Today, it is my pleasure to host Lori L. McLaughlin regarding her new book Lady, Thy Name Is Trouble. I am currently reading the book and enjoying it very much. I will have a review soon. Anyway, here’s Lori –
When I first started writing, I wrote with abandon, the words flowing out of my brain in an unruly mess. There was no polish, no finesse. So many things about the craft of writing I didn’t know. Eagerly, I submitted my story, raw as it was, to a big name agent I met at a local writers’ conference. She saw potential in the story and agreed to take me on and market it for me. My excitement turned to disappointment, when she wasn’t able to sell it.
In and around life’s obligations, I continued to work on the story. As I learned more about the craft of writing, I began to see the flaws. Characters needed more depth, one in particular needed to be more likable. I expanded my world building, added plot twists, and sent out another round of submissions to other agents. The original agent I’d worked with had since retired. I had a few requests for partials and one for a full manuscript, but no takers.
Discouraging? Yes. But I believed in my story and refused to give up on it. If a big-time NYC agent had liked the premise enough to take a chance on it when it was that rough, there had to be a nugget of worth in there somewhere.
With the help of my writer’s group, I revised. I got married, had kids, lost my husband, didn’t write for a year and a half. The story waited for me. When I finally went back to it, I read it with an altered perspective, colored by life’s experiences. My muse returned, and my writing matured. I realized that if I really wanted to be a published author, I needed to start taking it seriously. Life is too short, as I’d been made painfully aware, not to pursue my dream.
I finished a rough draft of Book 2 to ensure consistency throughout the story arc. I hired an editor, polished the manuscript, and learned about self-publishing. I’d always said I wanted to be published in the traditional manner. But with the changing and shrinking markets, the chances of being accepted by an agent were getting slimmer and slimmer. The uncertainty and the real possibility that it could take months or even years to go through the submissions process sent me down the self-publishing road.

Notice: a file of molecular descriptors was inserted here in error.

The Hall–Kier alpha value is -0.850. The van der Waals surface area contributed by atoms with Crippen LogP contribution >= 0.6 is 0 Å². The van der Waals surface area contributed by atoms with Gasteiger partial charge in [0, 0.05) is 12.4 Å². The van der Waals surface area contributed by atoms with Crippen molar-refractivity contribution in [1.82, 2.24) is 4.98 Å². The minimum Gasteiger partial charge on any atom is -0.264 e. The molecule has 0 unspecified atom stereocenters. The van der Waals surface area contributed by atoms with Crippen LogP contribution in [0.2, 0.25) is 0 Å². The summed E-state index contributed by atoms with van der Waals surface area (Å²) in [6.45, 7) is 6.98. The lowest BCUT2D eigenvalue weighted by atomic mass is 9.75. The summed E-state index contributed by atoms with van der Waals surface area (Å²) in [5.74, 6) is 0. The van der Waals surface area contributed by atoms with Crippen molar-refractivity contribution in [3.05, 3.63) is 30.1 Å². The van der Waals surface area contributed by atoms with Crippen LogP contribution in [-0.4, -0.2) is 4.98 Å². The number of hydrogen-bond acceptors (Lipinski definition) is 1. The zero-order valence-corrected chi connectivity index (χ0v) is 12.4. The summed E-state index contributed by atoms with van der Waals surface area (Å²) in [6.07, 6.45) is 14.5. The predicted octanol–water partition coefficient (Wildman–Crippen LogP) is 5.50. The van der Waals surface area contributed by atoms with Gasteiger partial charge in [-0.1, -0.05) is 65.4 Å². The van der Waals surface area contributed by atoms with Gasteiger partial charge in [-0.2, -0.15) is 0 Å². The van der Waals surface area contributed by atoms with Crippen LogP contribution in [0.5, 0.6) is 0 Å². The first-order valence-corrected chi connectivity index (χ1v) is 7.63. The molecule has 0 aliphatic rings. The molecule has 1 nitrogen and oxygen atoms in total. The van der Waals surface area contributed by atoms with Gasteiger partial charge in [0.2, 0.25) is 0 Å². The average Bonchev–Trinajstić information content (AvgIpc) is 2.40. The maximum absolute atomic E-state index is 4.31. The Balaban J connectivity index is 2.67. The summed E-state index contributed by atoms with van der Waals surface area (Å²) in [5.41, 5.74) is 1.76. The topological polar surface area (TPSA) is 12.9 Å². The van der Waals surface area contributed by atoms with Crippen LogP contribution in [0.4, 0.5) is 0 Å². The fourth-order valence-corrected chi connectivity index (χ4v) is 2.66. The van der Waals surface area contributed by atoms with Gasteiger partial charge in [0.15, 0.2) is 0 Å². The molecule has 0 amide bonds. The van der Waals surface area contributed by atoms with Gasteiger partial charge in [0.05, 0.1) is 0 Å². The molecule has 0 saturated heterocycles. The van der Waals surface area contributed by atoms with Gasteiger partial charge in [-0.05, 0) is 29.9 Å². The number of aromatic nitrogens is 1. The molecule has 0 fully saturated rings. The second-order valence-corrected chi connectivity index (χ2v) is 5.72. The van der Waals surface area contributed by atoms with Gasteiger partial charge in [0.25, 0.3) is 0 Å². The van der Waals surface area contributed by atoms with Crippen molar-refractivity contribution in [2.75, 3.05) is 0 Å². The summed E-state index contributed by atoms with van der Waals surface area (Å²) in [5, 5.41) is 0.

My self-publishing path hasn’t been easy. Exciting, yes, and frustrating, and often overwhelming, but I had faith in myself and in my story. A little Yankee determination and stubbornness go a long way. On February 27th, my book baby was born into the world to take its place on real and virtual bookshelves everywhere. I embraced my dream and made it real.
So what did I learn from all this? To believe in myself and my stories. If you feel you have something to say, say it. Don’t ever let difficulties or circumstances silence you. Never, ever give up. As the saying goes, where there’s a will, there’s a way. And if you have dreams, pursue them with a passion. Life is too short not to go for it. To quote the Nike slogan and one of my favorite mottoes: “Just do it.”
LADY, THY NAME IS TROUBLE
Trouble is Tara Triannon’s middle name. As swords for hire, Tara and her sister Laraina thrive on the danger. But a surprise invasion throws them into chaos… and trouble on a whole new level. Pursued by the Butcher, a terrifying assassin more wolf than man, Tara and Laraina must get a prince marked for death and a young, inept sorceress to safety. There’s only one problem – eluding the Butcher has never been done. Aided by a secretive soldier of fortune, they flee the relentless hunter.
Gifted with magic and cursed by nightmares that are all too real, Tara must stop an army led by a madman and fend off an evil Being caught in a centuries-old trap who seeks to control her magic and escape through her dreams – all while keeping one step ahead of the Butcher.
More about Lori L. MacLaughlin
Lori L. MacLaughlin traces her love of fantasy adventure to Tolkien and Terry Brooks, finding The Lord of the Rings and The Sword of Shannara particularly inspirational. She’s been writing stories in her head since she was old enough to run wild through the forests on the farm on which she grew up.
She has been many things over the years – tree climber, dairy farmer, clothing salesperson, kids’ shoe fitter, retail manager, medical transcriptionist, journalist, private pilot, traveler, wife and mother, Red Sox and New York Giants fan, muscle car enthusiast and NASCAR fan, and a lover of all things Scottish and Irish.
When she’s not writing (or working), she can be found curled up somewhere dreaming up more story ideas, taking long walks in the countryside, or spending time with her kids. She lives with her family in northern Vermont.
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